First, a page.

Children living in abysmal conditions as number of refugees arriving on Greek islands spikes
A surge in new arrivals on the Greek islands is causing severe overcrowding, with up to 16 people to a five-person tent, babies forced to sleep on the ground and children put at grave risk, Save the Children warned today.
Nearly 200 people a day – the highest rate since March 2016 – have been arriving by boat so far this month after fleeing warzones such as Syria and Iraq, seeing facilities on the eastern Aegean islands of Samos, Lesvos, Chios, Leros and Kos burst at the seams. More than 6,000 people have arrived since the start of August, an estimated 40 percent of them children. Slow asylum processes mean people are stuck on the islands indefinitely, and families with children are having to live in makeshift shelters with water shortages, poor sanitation and insufficient toilets. Rats and insects have infested living areas, and improvised electrical wiring poses danger to children.
The overcrowding has left some camps highly unsafe for children, with frequent incidents of violence and abuse against children. Long stays in unsafe conditions expose children to psychological harm, including increased levels of stress and anxiety, feelings of hopelessness, depression and self-harming, as revealed by a Save the Children report in March.
Almost 10,000 people are now placed in hotspots which have a total capacity of just 5,576. In Samos, more than 2,800 people are living in a Reception and Identification Centre (RIC) with a maximum capacity of just 700 people. Almost 600 children, including 76 children who are unaccompanied or separated from their families, are living in these conditions. In Lesvos, the RIC – where people must remain until their asylum decisions are heard – is hosting more than 4,300 people, almost double its capacity of 2,330.
Andreas Ring, Save the Children’s Humanitarian Representative in Greece, said:
“Two years into this crisis, we are still seeing families sharing tents and children, including babies, sleeping on the ground. Mothers are telling us that they cannot get medical appointments for sick children because of the huge backlog, while pregnant women slip over on the muddy rocks near their tents. We know of 16 people from three families, including a pregnant woman, having to share a tent designed for five. This is not a safe environment and it is putting children’s health and wellbeing at risk.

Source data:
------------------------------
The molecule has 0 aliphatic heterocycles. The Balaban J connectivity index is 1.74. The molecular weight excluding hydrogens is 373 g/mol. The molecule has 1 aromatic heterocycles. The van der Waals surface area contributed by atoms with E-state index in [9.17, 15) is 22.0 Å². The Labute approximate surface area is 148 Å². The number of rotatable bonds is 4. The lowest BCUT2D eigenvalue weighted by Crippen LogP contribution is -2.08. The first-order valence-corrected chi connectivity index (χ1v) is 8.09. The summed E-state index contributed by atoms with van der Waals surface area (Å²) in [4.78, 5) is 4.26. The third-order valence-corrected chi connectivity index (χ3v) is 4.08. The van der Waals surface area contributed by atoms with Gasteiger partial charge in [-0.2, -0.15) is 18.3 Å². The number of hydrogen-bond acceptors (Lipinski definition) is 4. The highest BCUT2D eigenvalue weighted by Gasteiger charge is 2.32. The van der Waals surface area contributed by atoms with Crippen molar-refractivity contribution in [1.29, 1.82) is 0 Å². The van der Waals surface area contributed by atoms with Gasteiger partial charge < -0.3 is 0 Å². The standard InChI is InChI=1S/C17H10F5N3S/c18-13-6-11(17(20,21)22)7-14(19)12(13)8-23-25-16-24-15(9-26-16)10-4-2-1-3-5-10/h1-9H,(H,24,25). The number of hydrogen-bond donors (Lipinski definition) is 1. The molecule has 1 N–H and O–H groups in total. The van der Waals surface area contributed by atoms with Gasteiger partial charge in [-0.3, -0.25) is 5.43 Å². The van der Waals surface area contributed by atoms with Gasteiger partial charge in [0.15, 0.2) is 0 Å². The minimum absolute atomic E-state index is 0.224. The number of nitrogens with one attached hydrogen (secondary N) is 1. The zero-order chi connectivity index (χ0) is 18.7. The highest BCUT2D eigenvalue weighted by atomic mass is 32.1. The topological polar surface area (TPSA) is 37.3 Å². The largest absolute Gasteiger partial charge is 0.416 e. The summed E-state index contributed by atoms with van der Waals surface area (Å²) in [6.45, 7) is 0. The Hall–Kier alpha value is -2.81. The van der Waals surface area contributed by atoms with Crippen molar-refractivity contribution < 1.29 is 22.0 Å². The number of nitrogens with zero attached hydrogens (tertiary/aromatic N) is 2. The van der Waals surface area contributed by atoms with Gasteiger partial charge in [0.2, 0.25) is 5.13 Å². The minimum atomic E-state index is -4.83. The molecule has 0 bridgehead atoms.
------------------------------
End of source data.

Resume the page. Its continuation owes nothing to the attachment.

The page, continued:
“At the same time, the asylum procedures are moving at a snail’s pace, meaning most people will stay here for a long while. Uncertainty about their future combined with the extremely difficult living conditions are enough to push people to breaking point, especially those who have already experienced traumatic events in their homeland.”
Save the Children is calling on the Greek government to do more to ease the overcrowding and terrible conditions – starting with immediate steps to decongest the islands and allow people to move to the mainland, prioritizing the most vulnerable people. The government should also speed up efforts to improve reception conditions on the islands and ensure children’s safety within the hotspots.
Save the Children is extremely concerned that, while humanitarian needs on the islands are increasing, the availability of essential services is currently diminishing. This is due to a decrease in donor funding available for the islands as management of the response transitions to the Greek government, and to the fact that several NGOs have had to withdraw or scale down their work as a result. Save the Children continues to provide aid on several Greek islands, but is also having to scale down or hand over some of its work to local agencies. We strongly urge donors and the Greek government to ensure that funds are made available to guarantee that vital humanitarian work on the islands can continue and refugee and migrant children have access to the services they need.
Note to editors:
Save the Children has been providing assistance to children and adults across Greece since August 2015.
According to the Ministry of Migration Policy, as of 18thSeptember:
The number of refugees and migrants in the Reception and Identification Centers of the islands of Samos, Chios, Lesvos, Leros and Kos:
· Samos = 2,817 (capacity =700)
· Chios = 1,213 (capacity = 894)
· Lesvos = 4,352 (capacity = 2,330)
· Leros = 705 (capacity =880)
· Kos = 808(capacity =772)
The total refugee and migrant population on the islands of Samos, Chios, Lesvos, Leros and Kos:
· Samos = 2,971
· Chios = 1,792
· Lesvos = 5,916
· Leros = 855
· Kos = 1,329
UNHCR reports that at least 3,584 people arrived in August and 3,321 have arrived so far in September as of 17th September (https://data2.unhcr.org/en/situations/mediterranean/location/5179)
In July, 41 percent of new arrivals were from Syria, with other significant numbers from Iraq (12.5 percent) and Afghanistan (9 percent). In July, 40 percent of new arrivals were children.
For more information or to arrange an interview please contact Tania in Greece on Tania.Georgoupli@savethechildren.org +30 698 012 1497 or Simona in London on firstname.lastname@example.org +44 7760 221 890. For out of hours enquiries please contact the 24 hour media line on +44 7831 650 409.